Hiring Workers for Manufacturing Jobs Isn’t All That Hard

FRED has some new data. Isn’t that exciting? They now have several new series from DHI Group that measure how difficult it is for firms to hire people. I was curious about the manufacturing sector, so here’s the data:

As you can see, both average duration of job vacancies and average search intensity to fill jobs was pretty flat through the middle of last year. Average vacancy duration went up a bit in mid-2016 and companies responded by recruiting a little harder. Very quickly, vacancy duration returned to 30 days, roughly the average of the past five years.

What this tells us is that it has gotten a little harder to find people in the manufacturing sector over the past couple of years, and companies have had to work a little harder to fill their positions. But only a little.

However, if you look at this over a longer timeframe, what you see is that over the past five years, vacancy duration has been consistently higher than it was during the aughts, but recruiting intensity has been consistently lower. What this suggests is that for the past five years manufacturing companies have been deliberately leaving vacancies open longer than they used to. If lack of qualified workers was really a problem, they would have recruited harder. But until very recently, they didn’t.

OUR NEW CORRUPTION PROJECT

The more we thought about how MoJo's journalism can have the most impact heading into the 2020 election, the more we realized that so many of today's stories come down to corruption: democracy and the rule of law being undermined by the wealthy and powerful for their own gain.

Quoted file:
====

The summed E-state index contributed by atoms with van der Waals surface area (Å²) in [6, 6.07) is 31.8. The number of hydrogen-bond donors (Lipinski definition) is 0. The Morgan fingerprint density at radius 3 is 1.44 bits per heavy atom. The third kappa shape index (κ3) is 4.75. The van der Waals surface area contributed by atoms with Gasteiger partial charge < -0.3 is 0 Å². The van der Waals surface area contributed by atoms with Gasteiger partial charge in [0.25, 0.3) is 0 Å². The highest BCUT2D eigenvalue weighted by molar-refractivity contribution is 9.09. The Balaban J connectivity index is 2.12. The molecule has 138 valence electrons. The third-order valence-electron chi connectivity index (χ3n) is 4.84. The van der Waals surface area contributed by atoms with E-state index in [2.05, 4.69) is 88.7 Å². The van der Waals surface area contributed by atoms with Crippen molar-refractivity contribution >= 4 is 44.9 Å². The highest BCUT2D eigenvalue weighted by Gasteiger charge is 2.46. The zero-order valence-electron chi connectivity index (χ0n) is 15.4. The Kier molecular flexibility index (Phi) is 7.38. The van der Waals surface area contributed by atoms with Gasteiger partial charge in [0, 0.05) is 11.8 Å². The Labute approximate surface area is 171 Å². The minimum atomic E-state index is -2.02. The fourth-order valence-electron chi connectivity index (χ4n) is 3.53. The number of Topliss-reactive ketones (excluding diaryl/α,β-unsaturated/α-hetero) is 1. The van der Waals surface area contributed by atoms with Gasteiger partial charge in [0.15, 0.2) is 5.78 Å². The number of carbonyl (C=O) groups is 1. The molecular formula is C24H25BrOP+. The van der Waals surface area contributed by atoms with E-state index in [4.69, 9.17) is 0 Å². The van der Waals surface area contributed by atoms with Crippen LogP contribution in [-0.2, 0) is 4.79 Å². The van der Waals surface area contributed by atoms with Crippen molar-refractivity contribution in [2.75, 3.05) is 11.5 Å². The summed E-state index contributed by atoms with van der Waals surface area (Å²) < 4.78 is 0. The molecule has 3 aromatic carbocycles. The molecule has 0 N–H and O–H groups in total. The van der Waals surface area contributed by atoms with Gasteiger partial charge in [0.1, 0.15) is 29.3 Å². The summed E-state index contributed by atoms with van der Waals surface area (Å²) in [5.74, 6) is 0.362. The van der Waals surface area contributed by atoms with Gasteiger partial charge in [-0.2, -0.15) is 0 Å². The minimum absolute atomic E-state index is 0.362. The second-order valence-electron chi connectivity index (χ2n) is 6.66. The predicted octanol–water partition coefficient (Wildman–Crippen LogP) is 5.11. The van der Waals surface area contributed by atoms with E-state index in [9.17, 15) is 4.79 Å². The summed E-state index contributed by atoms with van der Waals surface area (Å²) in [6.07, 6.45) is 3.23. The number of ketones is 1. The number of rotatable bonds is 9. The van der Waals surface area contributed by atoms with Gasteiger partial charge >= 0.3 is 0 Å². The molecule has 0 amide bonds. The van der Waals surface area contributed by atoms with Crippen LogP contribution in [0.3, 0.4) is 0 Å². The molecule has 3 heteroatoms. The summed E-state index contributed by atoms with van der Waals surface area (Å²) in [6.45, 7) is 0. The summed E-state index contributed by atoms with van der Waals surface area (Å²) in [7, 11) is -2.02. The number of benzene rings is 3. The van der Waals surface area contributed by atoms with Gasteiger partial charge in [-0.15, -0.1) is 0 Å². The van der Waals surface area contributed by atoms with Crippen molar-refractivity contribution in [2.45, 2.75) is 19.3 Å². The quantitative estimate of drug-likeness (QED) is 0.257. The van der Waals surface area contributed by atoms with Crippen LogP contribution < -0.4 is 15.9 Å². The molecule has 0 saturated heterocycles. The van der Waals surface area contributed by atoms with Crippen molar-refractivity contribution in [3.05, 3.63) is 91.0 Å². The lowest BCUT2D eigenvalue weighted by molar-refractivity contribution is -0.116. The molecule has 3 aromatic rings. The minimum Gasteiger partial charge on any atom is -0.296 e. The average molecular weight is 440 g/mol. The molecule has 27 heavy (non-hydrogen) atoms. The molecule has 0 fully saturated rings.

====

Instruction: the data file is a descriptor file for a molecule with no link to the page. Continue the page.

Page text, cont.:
So we're launching a new Mother Jones Corruption Project to do deep, time-intensive reporting on systemic corruption. We aim to hire, build a team, and give them the time and space needed to understand how we got here and how we might get out. We'll publish what we find as a major series in the summer of 2020, including a special issue of our magazine, a dedicated online portal, and video and podcast series so it doesn't get lost in the daily deluge of breaking news.

It's unlike anything we've done before and we've got seed funding to get started, but we're asking readers to help crowdfund this new beat with an additional $500,000 so we can go even bigger. You can read why we're taking this approach and what we want to accomplish in "Corruption Isn't Just Another Scandal. It's the Rot Beneath All of Them," and if you like how it sounds, please help fund it with a tax-deductible donation today.

We Recommend

Latest

Sign up for our newsletters

Subscribe and we'll send Mother Jones straight to your inbox.

Get our award-winning magazine

Save big on a full year of investigations, ideas, and insights.

Subscribe

Support our journalism

Help Mother Jones' reporters dig deep with a tax-deductible donation.

Donate